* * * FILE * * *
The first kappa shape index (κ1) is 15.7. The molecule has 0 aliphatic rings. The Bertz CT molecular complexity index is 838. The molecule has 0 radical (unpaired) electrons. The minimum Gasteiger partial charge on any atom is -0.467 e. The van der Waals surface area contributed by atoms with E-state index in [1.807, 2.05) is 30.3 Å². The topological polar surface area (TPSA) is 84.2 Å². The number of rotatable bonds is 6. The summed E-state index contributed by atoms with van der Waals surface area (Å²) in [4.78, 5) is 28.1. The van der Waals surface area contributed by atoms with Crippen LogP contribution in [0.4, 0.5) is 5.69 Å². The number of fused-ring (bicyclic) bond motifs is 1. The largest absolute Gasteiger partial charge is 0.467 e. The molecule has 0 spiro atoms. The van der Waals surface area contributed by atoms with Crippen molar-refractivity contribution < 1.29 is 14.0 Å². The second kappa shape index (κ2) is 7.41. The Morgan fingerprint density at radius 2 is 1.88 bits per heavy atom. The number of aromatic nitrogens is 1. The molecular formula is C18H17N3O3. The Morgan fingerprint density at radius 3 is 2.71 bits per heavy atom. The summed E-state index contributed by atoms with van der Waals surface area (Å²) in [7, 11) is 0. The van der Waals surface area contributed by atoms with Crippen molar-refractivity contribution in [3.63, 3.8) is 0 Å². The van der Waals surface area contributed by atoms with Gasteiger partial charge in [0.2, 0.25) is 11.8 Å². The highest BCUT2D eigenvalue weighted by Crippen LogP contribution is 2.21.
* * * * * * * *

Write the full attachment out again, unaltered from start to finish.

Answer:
The first kappa shape index (κ1) is 15.7. The molecule has 0 aliphatic rings. The Bertz CT molecular complexity index is 838. The molecule has 0 radical (unpaired) electrons. The minimum Gasteiger partial charge on any atom is -0.467 e. The van der Waals surface area contributed by atoms with E-state index in [1.807, 2.05) is 30.3 Å². The topological polar surface area (TPSA) is 84.2 Å². The number of rotatable bonds is 6. The summed E-state index contributed by atoms with van der Waals surface area (Å²) in [4.78, 5) is 28.1. The van der Waals surface area contributed by atoms with Crippen LogP contribution in [0.4, 0.5) is 5.69 Å². The number of fused-ring (bicyclic) bond motifs is 1. The largest absolute Gasteiger partial charge is 0.467 e. The molecule has 0 spiro atoms. The van der Waals surface area contributed by atoms with Crippen molar-refractivity contribution < 1.29 is 14.0 Å². The second kappa shape index (κ2) is 7.41. The Morgan fingerprint density at radius 2 is 1.88 bits per heavy atom. The number of aromatic nitrogens is 1. The molecular formula is C18H17N3O3. The Morgan fingerprint density at radius 3 is 2.71 bits per heavy atom. The summed E-state index contributed by atoms with van der Waals surface area (Å²) in [7, 11) is 0. The van der Waals surface area contributed by atoms with Crippen molar-refractivity contribution in [3.63, 3.8) is 0 Å². The van der Waals surface area contributed by atoms with Gasteiger partial charge in [0.2, 0.25) is 11.8 Å². The highest BCUT2D eigenvalue weighted by Crippen LogP contribution is 2.21.